2 Related Works
There are some researches on building TTS models using low-quality found data. [cooper2017utterance] investigates automatically selecting ASR speech data to improve the intelligibility of TTS systems. Similarly, [kuo2018data, kuo2019selection, baljekar2016utterance] also find that careful data selection could improve the performance of TTS models using found data.
This work is related to the works above since this work investigates improving the TTS performance using low-quality found data. However, the previous works focus on mono-lingual TTS using mono-lingual found data. This work aims to improve cross-lingual voice cloning performance by utilizing code-switched found data. This task is more challenging because we not only need to deal with the “low-quality” attribute of these found data, but also to handle the data mismatch problems described in section 3.3.1.
3.1 The baseline model
In this paper, we use Tacotron2 [DBLP:conf/interspeech/WangSSWWJYXCBLA17]
as the baseline TTS model structure, which is a SOTA sequence-to-sequence model to generate mel spectrogram given the text sequence. We make some modifications to the vanilla Tacotron. We replace the Location-Sensitive Attention (LSA) in the vanilla Tacotron with Gaussian Mixture Model (GMM) Attention for more robust sequence generation. We then augment the model with additional speaker embedding for modeling speaker characteristics. The whole model is illustrated as Figure1 and below equations.
where , , and are the encoder output, phoneme input and speaker embedding, respectively. Concat denotes embedding concatenation. and
are hidden representation of attention RNN and decoder RNN.,
are context vector of attention and output of attention RNN.and are mel spectrogram before and after postnet.
3.2 Separated mono-lingual encoder
We also implement separate mono-lingual encoder (SPE)  to verify the compatibility of our proposed approach with other methods proposed for cross-lingual TTS. We briefly review SPE as below.
To avoid the mutual interference between the representations of different languages, the separate mono-lingual encoder (SPE) system  uses two separate encoders for inputs from two languages. The whole structure of the encoder is illustrated in Figure 2. The model has an English encoder and a Chinese encoder . The input character sequence is fed into both encoders, and a language ID sequence is used as a mask to extract the language portion from the respective encoder. The final encoder output is computed as follows :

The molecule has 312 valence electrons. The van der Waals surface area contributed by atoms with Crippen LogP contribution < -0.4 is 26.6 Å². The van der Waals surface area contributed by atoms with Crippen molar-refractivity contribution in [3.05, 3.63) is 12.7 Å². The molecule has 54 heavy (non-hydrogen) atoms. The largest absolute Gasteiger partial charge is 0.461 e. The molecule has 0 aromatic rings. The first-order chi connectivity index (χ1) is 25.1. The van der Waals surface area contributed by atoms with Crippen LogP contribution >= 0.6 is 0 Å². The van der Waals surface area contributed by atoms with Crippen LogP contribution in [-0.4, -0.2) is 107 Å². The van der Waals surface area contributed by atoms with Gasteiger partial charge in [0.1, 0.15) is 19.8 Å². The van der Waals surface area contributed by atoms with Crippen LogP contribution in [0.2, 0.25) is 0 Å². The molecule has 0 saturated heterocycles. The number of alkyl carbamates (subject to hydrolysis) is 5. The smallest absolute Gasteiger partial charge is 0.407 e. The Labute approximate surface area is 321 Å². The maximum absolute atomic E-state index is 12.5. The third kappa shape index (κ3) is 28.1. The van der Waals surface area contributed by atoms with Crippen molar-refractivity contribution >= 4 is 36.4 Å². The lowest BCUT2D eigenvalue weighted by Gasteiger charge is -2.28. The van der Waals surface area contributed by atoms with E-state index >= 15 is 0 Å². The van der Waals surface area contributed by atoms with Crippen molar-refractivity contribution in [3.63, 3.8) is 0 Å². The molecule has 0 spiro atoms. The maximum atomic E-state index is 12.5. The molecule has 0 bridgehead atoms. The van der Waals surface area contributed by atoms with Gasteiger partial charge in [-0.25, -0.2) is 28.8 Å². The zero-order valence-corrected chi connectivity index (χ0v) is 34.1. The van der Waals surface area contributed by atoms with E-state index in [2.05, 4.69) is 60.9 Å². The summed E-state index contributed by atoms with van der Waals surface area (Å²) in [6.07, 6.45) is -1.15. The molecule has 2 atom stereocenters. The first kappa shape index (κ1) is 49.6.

where refers to element-wise multiplication, and denotes element-wise addition. During training, each encoder block is actually trained by the corresponding mono-lingual data, since either or is set into 1. But in the testing phase, as stated in , it is better to input the whole input sequence into both encoder blocks for computing the textual presentation. Although the encoder would mishandle the inputs from the other language, maintaining the whole context information could help reduce the mismatches in the language boundaries and learn better alignment for code-switched utterances. The rest of the SPE model is implemented as the baseline Tacotron2 model.
3.3 Proposed Method
There is a data distribution mismatch problem in performing cross-lingual voice cloning using mono-lingual data. Namely, we only have mono-lingual data from target speakers when training the model, while we want to synthesize multi-lingual speech using the voices of target speakers when testing. In this paper, we hypothesize that using code-switched data could mitigate this mismatch problem. Since it is hard to record code-switched data, we choose to collect low-quality code-switched data in this paper.
Although it is more convenient to collect low-quality mono-lingual speech data than code-switched speech data,  has found that even training the model using hundreds of high-quality mono-lingual data can not achieve satisfactory performance on speaker similarity in cross-lingual voice cloning, especially when Chinese speakers are involved. That is to say, simply using abundant mono-lingual data could not disentangle language attributes from speakers well. Thus, in this paper, we hypothesize that utilizing code-switched speech data could help better disentangle language attributes from speakers than mono-lingual data.
3.3.2 Training & filtering strategy
Due to the “low-quality” attribute of these code-switched found data, we adopt a pretrain-finetune two-stage training strategy. Inspired by [DBLP:conf/interspeech/XueSXXW19], we pretrain the TTS model using a mixture of code-switched found data and high-quality TTS data from target speakers. When pretraining, we assign each speaker a speaker embedding for multi-speaker training, as we find this pretraining method can achieve better results than treating all the data as from a single speaker and using no speaker embedding in our initial experiment. When fine-tuning the model, we fix the encoder and only fine-tune the rest of the model, since we find that fine-tuning the whole model would cause the problem of catastrophic forgetting. 111Forgetting about disentangling the language attributes from speaker identities, since the fine-tuning data are mono-lingual.